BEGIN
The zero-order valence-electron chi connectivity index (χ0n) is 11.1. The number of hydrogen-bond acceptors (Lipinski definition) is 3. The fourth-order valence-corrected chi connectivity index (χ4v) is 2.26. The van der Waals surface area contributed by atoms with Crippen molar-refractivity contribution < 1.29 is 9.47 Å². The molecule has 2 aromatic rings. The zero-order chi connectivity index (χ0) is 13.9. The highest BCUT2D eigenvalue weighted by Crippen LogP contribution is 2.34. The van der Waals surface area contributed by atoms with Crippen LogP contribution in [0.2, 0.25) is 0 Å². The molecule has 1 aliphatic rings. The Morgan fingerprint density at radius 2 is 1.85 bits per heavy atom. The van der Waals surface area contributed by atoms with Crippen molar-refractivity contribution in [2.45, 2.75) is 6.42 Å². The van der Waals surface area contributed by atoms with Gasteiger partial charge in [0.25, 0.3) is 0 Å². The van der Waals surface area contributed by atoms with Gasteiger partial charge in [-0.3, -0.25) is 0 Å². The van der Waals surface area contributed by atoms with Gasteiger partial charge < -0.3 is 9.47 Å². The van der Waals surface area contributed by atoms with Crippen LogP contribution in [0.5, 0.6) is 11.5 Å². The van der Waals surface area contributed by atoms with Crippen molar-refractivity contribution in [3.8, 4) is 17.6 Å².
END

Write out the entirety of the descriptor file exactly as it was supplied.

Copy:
The zero-order valence-electron chi connectivity index (χ0n) is 11.1. The number of hydrogen-bond acceptors (Lipinski definition) is 3. The fourth-order valence-corrected chi connectivity index (χ4v) is 2.26. The van der Waals surface area contributed by atoms with Crippen molar-refractivity contribution < 1.29 is 9.47 Å². The molecule has 2 aromatic rings. The zero-order chi connectivity index (χ0) is 13.9. The highest BCUT2D eigenvalue weighted by Crippen LogP contribution is 2.34. The van der Waals surface area contributed by atoms with Crippen LogP contribution in [0.2, 0.25) is 0 Å². The molecule has 1 aliphatic rings. The Morgan fingerprint density at radius 2 is 1.85 bits per heavy atom. The van der Waals surface area contributed by atoms with Crippen molar-refractivity contribution in [2.45, 2.75) is 6.42 Å². The van der Waals surface area contributed by atoms with Gasteiger partial charge in [0.25, 0.3) is 0 Å². The van der Waals surface area contributed by atoms with Gasteiger partial charge in [-0.3, -0.25) is 0 Å². The van der Waals surface area contributed by atoms with Gasteiger partial charge < -0.3 is 9.47 Å². The van der Waals surface area contributed by atoms with Crippen LogP contribution in [0.5, 0.6) is 11.5 Å². The van der Waals surface area contributed by atoms with Crippen molar-refractivity contribution in [3.8, 4) is 17.6 Å².